The district and the tribe signed an agreement in the 2015-16 school year, and a tribal member designed a new mascot for the school. Rasp said he hopes to sign an updated agreement this year.
At least five districts are working on making changes; five others (Pueblo County, Kiowa, Yuma, Mountain Valley in Saguache and Campo) did not respond to email or voicemail messages and have no obvious notices on their websites about changes.
Montrose County School District Superintendent Carrie Stephenson said early estimates show it could cost $500,000 to $750,000 to replace everything carrying Native symbols, including two gym floors, gym mats and uniforms.
“We are ready to comply,” she said, “but it’s going to be a financial burden.”
She has directed the middle and high school principals to do a detailed assessment of everything that must be changed so they can have a solid cost estimate. Centennial Middle School uses the Braves nickname, and Montrose High School uses the Indians.
This fall, the district will begin a collaborative process involving students, staff and the community to decide on new mascots and logos.
The high school uses an M with feathers attached, which might work as a logo if the school opts for a bird mascot, she said.
In recent years, the schools made some changes as they ordered new uniforms and mats, leaving logos off. But those were incremental purchases, she said.
Other districts also are concerned about the cost, but estimates are generally lower.
Sanford School District Superintendent Kevin Edgar said in an email that the southern San Luis Valley district estimates it will cost $150,000 for physical changes, including: removal of a ceramic Indian inlaid in the brick of the main entrance; removal of Indians stained into two gym floors; removal of an Indian mural, rendered in stained glass; removal and replacement of cafeteria flooring that contains the mascot in the center; removal of the large painted mascot on the main gym wall; replacing safety and wrestling mats; removal of the mascot from scoreboards and marquee; removal of the mascot from athletic banners and uniforms; removal of the word “Indians” from buses and transportation vehicles; and the cost to put the new mascot image in all the places were the old mascot was removed.
Edgar said the board has begun a process to select a new mascot, and a committee will be formed in August. The community and students will be involved in suggesting mascots, and the committee will narrow the choices to three. Then, after more community input, it will make a recommendation to the board.
The tiny Arickaree School District in northeast Colorado uses the Indian nickname and is exploring its options under the law, said Superintendent Lisa Weigel, who started with the district this month. She is planning community conversations and hopes to have a recommendation to the board by November.
“You want to appreciate the traditions and culture of the community and the history that goes along with it, but if we are required to make a change we are,” she said. “But we want to do that collaboratively.”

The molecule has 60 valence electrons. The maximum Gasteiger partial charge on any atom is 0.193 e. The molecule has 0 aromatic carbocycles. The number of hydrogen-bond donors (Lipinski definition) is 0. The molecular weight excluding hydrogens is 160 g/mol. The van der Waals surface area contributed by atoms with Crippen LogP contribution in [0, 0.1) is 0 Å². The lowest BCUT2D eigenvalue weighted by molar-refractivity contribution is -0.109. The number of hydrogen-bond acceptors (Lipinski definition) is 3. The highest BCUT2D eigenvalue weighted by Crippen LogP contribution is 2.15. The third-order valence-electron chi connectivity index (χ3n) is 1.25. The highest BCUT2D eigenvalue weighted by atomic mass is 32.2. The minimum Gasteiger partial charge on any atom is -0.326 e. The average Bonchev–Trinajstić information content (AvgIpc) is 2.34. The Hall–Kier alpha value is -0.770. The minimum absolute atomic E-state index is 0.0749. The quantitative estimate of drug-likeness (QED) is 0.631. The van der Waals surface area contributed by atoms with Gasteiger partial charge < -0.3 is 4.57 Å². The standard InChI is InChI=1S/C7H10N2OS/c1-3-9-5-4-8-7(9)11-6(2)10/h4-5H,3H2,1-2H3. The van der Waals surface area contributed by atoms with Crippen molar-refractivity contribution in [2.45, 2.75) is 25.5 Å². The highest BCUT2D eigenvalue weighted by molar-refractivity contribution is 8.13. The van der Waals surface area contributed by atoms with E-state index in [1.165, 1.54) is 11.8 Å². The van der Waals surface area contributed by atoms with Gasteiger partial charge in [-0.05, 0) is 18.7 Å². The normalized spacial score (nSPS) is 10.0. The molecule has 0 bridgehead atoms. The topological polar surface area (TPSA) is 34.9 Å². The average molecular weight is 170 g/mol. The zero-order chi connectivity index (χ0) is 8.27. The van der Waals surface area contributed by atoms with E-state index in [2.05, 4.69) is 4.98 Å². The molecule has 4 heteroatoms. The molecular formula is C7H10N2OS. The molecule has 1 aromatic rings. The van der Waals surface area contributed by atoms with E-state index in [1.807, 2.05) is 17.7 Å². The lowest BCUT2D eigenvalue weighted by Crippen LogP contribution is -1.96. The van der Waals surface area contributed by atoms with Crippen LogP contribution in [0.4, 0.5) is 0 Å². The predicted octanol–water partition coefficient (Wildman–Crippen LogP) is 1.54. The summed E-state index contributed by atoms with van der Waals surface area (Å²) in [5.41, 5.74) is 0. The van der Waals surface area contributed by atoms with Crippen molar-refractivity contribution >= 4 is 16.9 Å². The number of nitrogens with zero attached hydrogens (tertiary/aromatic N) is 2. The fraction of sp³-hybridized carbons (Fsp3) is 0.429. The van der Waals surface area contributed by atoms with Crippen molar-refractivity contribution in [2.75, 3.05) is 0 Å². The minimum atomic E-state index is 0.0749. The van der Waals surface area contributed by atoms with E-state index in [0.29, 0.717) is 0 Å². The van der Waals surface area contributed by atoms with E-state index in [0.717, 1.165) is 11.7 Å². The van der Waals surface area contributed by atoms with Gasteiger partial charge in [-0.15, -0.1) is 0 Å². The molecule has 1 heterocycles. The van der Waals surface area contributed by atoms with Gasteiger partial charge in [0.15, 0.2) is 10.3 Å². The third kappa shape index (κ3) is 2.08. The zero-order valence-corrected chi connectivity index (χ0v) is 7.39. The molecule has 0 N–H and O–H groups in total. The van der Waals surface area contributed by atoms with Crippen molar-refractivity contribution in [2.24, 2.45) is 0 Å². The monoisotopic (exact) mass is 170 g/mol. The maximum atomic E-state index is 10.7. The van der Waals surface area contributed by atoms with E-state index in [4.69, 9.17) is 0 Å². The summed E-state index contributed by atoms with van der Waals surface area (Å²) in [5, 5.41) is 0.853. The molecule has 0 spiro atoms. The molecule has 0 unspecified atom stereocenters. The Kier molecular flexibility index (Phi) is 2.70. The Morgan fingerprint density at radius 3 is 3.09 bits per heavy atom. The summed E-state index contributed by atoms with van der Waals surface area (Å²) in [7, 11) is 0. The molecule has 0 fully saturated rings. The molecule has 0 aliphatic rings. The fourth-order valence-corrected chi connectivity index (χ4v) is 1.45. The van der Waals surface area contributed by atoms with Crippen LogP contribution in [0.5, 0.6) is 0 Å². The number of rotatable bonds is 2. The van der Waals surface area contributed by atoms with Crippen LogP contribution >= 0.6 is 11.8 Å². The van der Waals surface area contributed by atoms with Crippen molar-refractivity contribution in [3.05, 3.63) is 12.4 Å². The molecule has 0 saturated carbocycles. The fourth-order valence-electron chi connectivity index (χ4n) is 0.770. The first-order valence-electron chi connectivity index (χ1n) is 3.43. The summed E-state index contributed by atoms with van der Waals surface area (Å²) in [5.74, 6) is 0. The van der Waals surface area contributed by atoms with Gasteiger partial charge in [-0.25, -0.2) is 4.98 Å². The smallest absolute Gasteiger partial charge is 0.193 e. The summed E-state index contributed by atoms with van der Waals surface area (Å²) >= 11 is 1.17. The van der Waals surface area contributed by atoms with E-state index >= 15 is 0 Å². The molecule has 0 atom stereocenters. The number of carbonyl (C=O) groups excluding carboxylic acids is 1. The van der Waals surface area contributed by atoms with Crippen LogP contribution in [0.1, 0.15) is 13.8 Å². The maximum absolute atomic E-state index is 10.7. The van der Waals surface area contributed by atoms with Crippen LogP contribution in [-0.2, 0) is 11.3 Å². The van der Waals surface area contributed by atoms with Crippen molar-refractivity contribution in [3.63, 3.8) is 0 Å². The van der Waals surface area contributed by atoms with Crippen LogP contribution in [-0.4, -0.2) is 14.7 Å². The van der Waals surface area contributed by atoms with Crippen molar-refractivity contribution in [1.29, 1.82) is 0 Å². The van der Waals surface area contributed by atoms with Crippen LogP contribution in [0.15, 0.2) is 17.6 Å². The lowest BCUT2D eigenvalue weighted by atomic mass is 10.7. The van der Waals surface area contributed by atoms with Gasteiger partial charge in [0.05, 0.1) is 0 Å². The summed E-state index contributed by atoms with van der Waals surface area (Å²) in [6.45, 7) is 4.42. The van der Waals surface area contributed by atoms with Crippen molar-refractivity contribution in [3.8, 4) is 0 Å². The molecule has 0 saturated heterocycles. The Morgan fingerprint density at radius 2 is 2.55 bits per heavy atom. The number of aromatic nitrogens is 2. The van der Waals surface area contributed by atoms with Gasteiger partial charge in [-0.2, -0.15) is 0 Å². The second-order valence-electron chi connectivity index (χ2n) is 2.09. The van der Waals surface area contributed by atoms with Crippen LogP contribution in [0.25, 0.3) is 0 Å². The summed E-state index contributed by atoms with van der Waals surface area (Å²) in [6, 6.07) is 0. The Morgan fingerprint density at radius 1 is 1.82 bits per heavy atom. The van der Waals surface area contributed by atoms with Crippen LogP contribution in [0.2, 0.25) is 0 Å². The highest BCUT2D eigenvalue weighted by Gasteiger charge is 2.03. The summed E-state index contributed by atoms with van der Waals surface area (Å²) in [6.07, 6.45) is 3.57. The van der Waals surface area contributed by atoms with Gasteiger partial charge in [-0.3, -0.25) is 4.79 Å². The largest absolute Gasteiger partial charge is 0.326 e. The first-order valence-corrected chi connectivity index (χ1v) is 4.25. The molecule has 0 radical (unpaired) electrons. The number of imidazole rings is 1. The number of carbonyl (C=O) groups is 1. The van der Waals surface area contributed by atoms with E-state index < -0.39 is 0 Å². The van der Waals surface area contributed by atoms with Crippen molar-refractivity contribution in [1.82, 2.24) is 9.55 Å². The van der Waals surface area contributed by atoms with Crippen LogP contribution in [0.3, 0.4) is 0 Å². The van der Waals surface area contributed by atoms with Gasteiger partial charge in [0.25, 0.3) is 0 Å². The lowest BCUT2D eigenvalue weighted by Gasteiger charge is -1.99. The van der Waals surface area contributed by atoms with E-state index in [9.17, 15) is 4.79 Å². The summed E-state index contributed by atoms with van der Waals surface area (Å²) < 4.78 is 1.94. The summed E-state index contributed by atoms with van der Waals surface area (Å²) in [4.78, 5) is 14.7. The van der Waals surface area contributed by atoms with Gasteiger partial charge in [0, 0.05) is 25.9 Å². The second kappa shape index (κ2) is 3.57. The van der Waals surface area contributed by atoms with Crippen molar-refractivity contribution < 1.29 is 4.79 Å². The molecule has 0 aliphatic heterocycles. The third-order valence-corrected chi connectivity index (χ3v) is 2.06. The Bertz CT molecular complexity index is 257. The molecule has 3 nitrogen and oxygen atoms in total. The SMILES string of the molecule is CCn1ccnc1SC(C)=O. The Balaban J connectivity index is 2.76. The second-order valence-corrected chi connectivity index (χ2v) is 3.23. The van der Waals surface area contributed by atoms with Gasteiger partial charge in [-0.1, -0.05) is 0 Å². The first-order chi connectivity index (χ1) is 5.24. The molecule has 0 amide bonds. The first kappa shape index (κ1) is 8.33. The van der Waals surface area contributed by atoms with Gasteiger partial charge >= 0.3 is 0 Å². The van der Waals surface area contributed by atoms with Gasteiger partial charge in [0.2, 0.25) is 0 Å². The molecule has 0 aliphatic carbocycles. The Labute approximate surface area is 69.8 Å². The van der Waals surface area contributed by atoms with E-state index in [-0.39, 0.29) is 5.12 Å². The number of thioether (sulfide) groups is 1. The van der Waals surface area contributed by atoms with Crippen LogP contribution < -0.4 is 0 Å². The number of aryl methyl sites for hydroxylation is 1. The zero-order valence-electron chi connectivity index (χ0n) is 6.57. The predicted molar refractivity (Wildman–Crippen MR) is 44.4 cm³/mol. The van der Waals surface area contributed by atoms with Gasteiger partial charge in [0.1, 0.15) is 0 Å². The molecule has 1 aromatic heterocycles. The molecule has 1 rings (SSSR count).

She noted that she moved from a district in Wyoming, where the same conversations are taking place.
Several of those interviewed noted that it’s not a mascot that holds a community together, and they are stressing that in their conversations.
“It is our sense of community in supporting our students that brings us all together and keeps our school spirit alive,” Edgar said in a letter to the community posted this month on the Sanford website. “Whatever is chosen as our new mascot, our school spirit and community support will no doubt continue to be strong and live up to the wonderful history of our school and community.”
Which schools are -or are not – tackling the issue
Senate Bill 116 was signed into law on June 28, which set the clock running to a June 1, 2022, deadline for Colorado public schools and colleges to stop the use of American Indian mascot or imagery. Violators could face a $25,000 per month fine. Some schools have already rebranded or are in the process. Others did not return The Sun’s call to find out where they stand.
Schools that changed mascots before the bill passed:
Loveland High School: Indians to Red Wolves
Bill Reed Middle School, Loveland: Warriors to Wolves
Cheyenne Mountain High School: Indians to Red-tail Hawks
La Veta Junior Senior High School: Redskins to Redhawks
Eaton schools: dropped Native imagery, kept Reds, which historically referred to uniform color
Keeping Warrior name
West Complex in Colorado Springs (middle grades): no mascot
Central High School, Grand Junction: process underway to change mascot
Weldon Valley schools: no Native imagery; awaiting clarification on whether it’s logo, a W with a spear, is allowed
Tribal agreements to retain names and imagery
Arapahoe High School: Warriors
Strasburg schools: Indians
Montrose schools: middle school – Braves; high school – Indians
Sanford schools: Indians
Frederick High School: Warriors
Avondale Elementary, Pueblo: Apache Indians
Kiowa schools: Indians
Yuma schools: Indians
Mountain Valley School District, Saguache: Indians
Campo School: listed by state as Warriors, but they are part of the South Baca Patriots co-op for athletics